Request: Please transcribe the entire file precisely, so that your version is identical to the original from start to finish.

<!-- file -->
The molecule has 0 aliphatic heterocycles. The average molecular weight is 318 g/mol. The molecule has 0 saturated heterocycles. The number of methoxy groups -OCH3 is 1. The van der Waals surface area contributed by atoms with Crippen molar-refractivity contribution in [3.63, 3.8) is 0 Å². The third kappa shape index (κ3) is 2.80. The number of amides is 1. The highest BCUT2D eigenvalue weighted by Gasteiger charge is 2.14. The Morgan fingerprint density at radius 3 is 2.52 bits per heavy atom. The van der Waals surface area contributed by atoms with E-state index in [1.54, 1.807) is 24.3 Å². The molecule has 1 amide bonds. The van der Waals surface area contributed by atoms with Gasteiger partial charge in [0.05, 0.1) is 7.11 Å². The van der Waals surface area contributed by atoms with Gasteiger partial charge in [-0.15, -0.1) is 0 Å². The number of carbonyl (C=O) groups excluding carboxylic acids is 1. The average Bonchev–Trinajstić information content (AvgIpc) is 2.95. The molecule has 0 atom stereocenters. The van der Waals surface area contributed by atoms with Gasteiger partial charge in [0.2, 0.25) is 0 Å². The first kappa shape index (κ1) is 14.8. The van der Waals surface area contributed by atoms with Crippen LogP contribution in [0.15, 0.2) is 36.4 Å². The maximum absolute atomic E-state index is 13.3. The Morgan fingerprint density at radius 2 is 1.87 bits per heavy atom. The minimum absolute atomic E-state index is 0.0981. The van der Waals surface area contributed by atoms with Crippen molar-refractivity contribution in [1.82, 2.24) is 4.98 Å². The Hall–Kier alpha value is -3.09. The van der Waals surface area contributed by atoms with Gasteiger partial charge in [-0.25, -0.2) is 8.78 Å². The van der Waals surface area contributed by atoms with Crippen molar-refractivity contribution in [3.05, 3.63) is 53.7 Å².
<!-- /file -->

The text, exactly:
The molecule has 0 aliphatic heterocycles. The average molecular weight is 318 g/mol. The molecule has 0 saturated heterocycles. The number of methoxy groups -OCH3 is 1. The van der Waals surface area contributed by atoms with Crippen molar-refractivity contribution in [3.63, 3.8) is 0 Å². The third kappa shape index (κ3) is 2.80. The number of amides is 1. The highest BCUT2D eigenvalue weighted by Gasteiger charge is 2.14. The Morgan fingerprint density at radius 3 is 2.52 bits per heavy atom. The van der Waals surface area contributed by atoms with E-state index in [1.54, 1.807) is 24.3 Å². The molecule has 1 amide bonds. The van der Waals surface area contributed by atoms with Gasteiger partial charge in [0.05, 0.1) is 7.11 Å². The van der Waals surface area contributed by atoms with Gasteiger partial charge in [-0.15, -0.1) is 0 Å². The number of carbonyl (C=O) groups excluding carboxylic acids is 1. The average Bonchev–Trinajstić information content (AvgIpc) is 2.95. The molecule has 0 atom stereocenters. The van der Waals surface area contributed by atoms with Gasteiger partial charge in [0.2, 0.25) is 0 Å². The first kappa shape index (κ1) is 14.8. The van der Waals surface area contributed by atoms with Crippen LogP contribution in [0.15, 0.2) is 36.4 Å². The maximum absolute atomic E-state index is 13.3. The Morgan fingerprint density at radius 2 is 1.87 bits per heavy atom. The minimum absolute atomic E-state index is 0.0981. The van der Waals surface area contributed by atoms with Crippen molar-refractivity contribution in [1.82, 2.24) is 4.98 Å². The Hall–Kier alpha value is -3.09. The van der Waals surface area contributed by atoms with Gasteiger partial charge in [-0.25, -0.2) is 8.78 Å². The van der Waals surface area contributed by atoms with Crippen molar-refractivity contribution in [3.05, 3.63) is 53.7 Å².